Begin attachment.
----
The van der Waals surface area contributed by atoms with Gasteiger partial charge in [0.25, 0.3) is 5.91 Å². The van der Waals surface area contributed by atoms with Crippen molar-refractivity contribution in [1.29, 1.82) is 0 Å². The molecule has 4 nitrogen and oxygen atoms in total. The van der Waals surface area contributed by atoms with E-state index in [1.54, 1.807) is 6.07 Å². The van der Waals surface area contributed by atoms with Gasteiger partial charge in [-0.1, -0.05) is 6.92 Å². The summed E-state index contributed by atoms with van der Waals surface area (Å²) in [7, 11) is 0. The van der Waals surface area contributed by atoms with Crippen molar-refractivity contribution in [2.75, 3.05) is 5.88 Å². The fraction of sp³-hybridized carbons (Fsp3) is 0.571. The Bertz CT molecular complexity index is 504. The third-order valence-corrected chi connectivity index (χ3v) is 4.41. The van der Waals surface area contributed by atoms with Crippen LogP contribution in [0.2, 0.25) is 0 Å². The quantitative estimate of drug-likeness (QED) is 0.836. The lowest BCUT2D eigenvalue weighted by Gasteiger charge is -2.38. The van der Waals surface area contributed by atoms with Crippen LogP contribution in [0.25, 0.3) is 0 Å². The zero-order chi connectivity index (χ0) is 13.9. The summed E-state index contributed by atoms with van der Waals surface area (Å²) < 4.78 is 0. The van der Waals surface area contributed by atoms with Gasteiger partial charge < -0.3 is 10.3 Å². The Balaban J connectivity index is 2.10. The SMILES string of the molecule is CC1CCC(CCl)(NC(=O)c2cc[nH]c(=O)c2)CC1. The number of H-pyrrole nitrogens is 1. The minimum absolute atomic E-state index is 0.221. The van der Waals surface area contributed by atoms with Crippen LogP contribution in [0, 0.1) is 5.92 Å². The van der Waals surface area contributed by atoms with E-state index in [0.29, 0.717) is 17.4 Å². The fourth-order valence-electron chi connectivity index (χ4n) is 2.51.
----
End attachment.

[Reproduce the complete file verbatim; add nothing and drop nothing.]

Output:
The van der Waals surface area contributed by atoms with Gasteiger partial charge in [0.25, 0.3) is 5.91 Å². The van der Waals surface area contributed by atoms with Crippen molar-refractivity contribution in [1.29, 1.82) is 0 Å². The molecule has 4 nitrogen and oxygen atoms in total. The van der Waals surface area contributed by atoms with E-state index in [1.54, 1.807) is 6.07 Å². The van der Waals surface area contributed by atoms with Gasteiger partial charge in [-0.1, -0.05) is 6.92 Å². The summed E-state index contributed by atoms with van der Waals surface area (Å²) in [7, 11) is 0. The van der Waals surface area contributed by atoms with Crippen molar-refractivity contribution in [2.75, 3.05) is 5.88 Å². The fraction of sp³-hybridized carbons (Fsp3) is 0.571. The Bertz CT molecular complexity index is 504. The third-order valence-corrected chi connectivity index (χ3v) is 4.41. The van der Waals surface area contributed by atoms with Crippen LogP contribution in [0.2, 0.25) is 0 Å². The quantitative estimate of drug-likeness (QED) is 0.836. The lowest BCUT2D eigenvalue weighted by Gasteiger charge is -2.38. The van der Waals surface area contributed by atoms with Crippen LogP contribution in [0.25, 0.3) is 0 Å². The zero-order chi connectivity index (χ0) is 13.9. The summed E-state index contributed by atoms with van der Waals surface area (Å²) < 4.78 is 0. The van der Waals surface area contributed by atoms with Gasteiger partial charge < -0.3 is 10.3 Å². The Balaban J connectivity index is 2.10. The SMILES string of the molecule is CC1CCC(CCl)(NC(=O)c2cc[nH]c(=O)c2)CC1. The number of H-pyrrole nitrogens is 1. The minimum absolute atomic E-state index is 0.221. The van der Waals surface area contributed by atoms with Crippen LogP contribution in [0, 0.1) is 5.92 Å². The van der Waals surface area contributed by atoms with E-state index in [0.29, 0.717) is 17.4 Å². The fourth-order valence-electron chi connectivity index (χ4n) is 2.51.